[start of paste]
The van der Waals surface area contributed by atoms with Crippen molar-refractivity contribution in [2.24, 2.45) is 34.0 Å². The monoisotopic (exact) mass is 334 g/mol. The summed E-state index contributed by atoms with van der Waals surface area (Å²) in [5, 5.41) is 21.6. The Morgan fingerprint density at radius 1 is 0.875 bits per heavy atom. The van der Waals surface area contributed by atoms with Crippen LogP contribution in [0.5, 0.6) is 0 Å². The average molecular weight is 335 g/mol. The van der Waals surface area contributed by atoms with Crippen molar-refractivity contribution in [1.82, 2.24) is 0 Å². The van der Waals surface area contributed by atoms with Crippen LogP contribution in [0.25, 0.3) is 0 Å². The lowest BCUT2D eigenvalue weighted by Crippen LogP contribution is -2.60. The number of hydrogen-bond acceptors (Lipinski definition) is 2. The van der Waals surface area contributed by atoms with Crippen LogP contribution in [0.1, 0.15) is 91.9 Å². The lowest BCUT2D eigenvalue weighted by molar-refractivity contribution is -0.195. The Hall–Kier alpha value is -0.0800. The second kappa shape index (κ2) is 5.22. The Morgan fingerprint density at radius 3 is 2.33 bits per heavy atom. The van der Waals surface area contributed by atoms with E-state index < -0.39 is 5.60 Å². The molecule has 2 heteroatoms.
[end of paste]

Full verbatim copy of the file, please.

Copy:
The van der Waals surface area contributed by atoms with Crippen molar-refractivity contribution in [2.24, 2.45) is 34.0 Å². The monoisotopic (exact) mass is 334 g/mol. The summed E-state index contributed by atoms with van der Waals surface area (Å²) in [5, 5.41) is 21.6. The Morgan fingerprint density at radius 1 is 0.875 bits per heavy atom. The van der Waals surface area contributed by atoms with Crippen LogP contribution in [0.5, 0.6) is 0 Å². The average molecular weight is 335 g/mol. The van der Waals surface area contributed by atoms with Crippen molar-refractivity contribution in [1.82, 2.24) is 0 Å². The van der Waals surface area contributed by atoms with Crippen LogP contribution in [0.25, 0.3) is 0 Å². The lowest BCUT2D eigenvalue weighted by Crippen LogP contribution is -2.60. The number of hydrogen-bond acceptors (Lipinski definition) is 2. The van der Waals surface area contributed by atoms with Crippen LogP contribution in [0.1, 0.15) is 91.9 Å². The lowest BCUT2D eigenvalue weighted by molar-refractivity contribution is -0.195. The Hall–Kier alpha value is -0.0800. The second kappa shape index (κ2) is 5.22. The Morgan fingerprint density at radius 3 is 2.33 bits per heavy atom. The van der Waals surface area contributed by atoms with E-state index < -0.39 is 5.60 Å². The molecule has 2 heteroatoms.